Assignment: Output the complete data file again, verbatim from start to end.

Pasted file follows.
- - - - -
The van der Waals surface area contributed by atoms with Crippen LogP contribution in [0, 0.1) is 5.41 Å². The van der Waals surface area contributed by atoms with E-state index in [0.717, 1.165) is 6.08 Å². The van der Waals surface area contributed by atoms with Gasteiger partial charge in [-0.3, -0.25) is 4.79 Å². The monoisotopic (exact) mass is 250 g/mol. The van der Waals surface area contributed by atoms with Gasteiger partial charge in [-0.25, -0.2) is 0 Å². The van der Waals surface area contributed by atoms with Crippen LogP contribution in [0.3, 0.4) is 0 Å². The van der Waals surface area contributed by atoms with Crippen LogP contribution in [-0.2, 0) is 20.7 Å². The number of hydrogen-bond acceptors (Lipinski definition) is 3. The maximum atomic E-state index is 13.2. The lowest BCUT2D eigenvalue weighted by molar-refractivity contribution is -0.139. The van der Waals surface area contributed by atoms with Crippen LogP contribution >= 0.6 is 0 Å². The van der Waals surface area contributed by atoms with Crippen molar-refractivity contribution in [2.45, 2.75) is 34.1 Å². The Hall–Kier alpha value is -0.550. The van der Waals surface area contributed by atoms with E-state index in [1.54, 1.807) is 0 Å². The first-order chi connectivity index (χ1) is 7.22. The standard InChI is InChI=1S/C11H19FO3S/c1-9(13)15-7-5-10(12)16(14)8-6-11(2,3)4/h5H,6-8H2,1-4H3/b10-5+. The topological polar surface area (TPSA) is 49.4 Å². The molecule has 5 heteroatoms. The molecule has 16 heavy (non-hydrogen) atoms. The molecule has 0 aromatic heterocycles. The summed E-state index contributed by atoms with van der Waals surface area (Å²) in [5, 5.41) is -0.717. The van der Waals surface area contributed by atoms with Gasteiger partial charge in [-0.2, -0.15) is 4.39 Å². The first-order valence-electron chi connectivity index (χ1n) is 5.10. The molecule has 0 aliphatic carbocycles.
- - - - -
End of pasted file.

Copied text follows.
The van der Waals surface area contributed by atoms with Crippen LogP contribution in [0, 0.1) is 5.41 Å². The van der Waals surface area contributed by atoms with E-state index in [0.717, 1.165) is 6.08 Å². The van der Waals surface area contributed by atoms with Gasteiger partial charge in [-0.3, -0.25) is 4.79 Å². The monoisotopic (exact) mass is 250 g/mol. The van der Waals surface area contributed by atoms with Gasteiger partial charge in [-0.25, -0.2) is 0 Å². The van der Waals surface area contributed by atoms with Crippen LogP contribution in [0.3, 0.4) is 0 Å². The van der Waals surface area contributed by atoms with Crippen LogP contribution in [-0.2, 0) is 20.7 Å². The number of hydrogen-bond acceptors (Lipinski definition) is 3. The maximum atomic E-state index is 13.2. The lowest BCUT2D eigenvalue weighted by molar-refractivity contribution is -0.139. The van der Waals surface area contributed by atoms with Crippen LogP contribution >= 0.6 is 0 Å². The van der Waals surface area contributed by atoms with Crippen molar-refractivity contribution in [2.45, 2.75) is 34.1 Å². The Hall–Kier alpha value is -0.550. The van der Waals surface area contributed by atoms with E-state index in [1.54, 1.807) is 0 Å². The first-order chi connectivity index (χ1) is 7.22. The standard InChI is InChI=1S/C11H19FO3S/c1-9(13)15-7-5-10(12)16(14)8-6-11(2,3)4/h5H,6-8H2,1-4H3/b10-5+. The topological polar surface area (TPSA) is 49.4 Å². The molecule has 5 heteroatoms. The molecule has 16 heavy (non-hydrogen) atoms. The molecule has 0 aromatic heterocycles. The summed E-state index contributed by atoms with van der Waals surface area (Å²) in [5, 5.41) is -0.717. The van der Waals surface area contributed by atoms with Gasteiger partial charge in [-0.2, -0.15) is 4.39 Å². The first-order valence-electron chi connectivity index (χ1n) is 5.10. The molecule has 0 aliphatic carbocycles.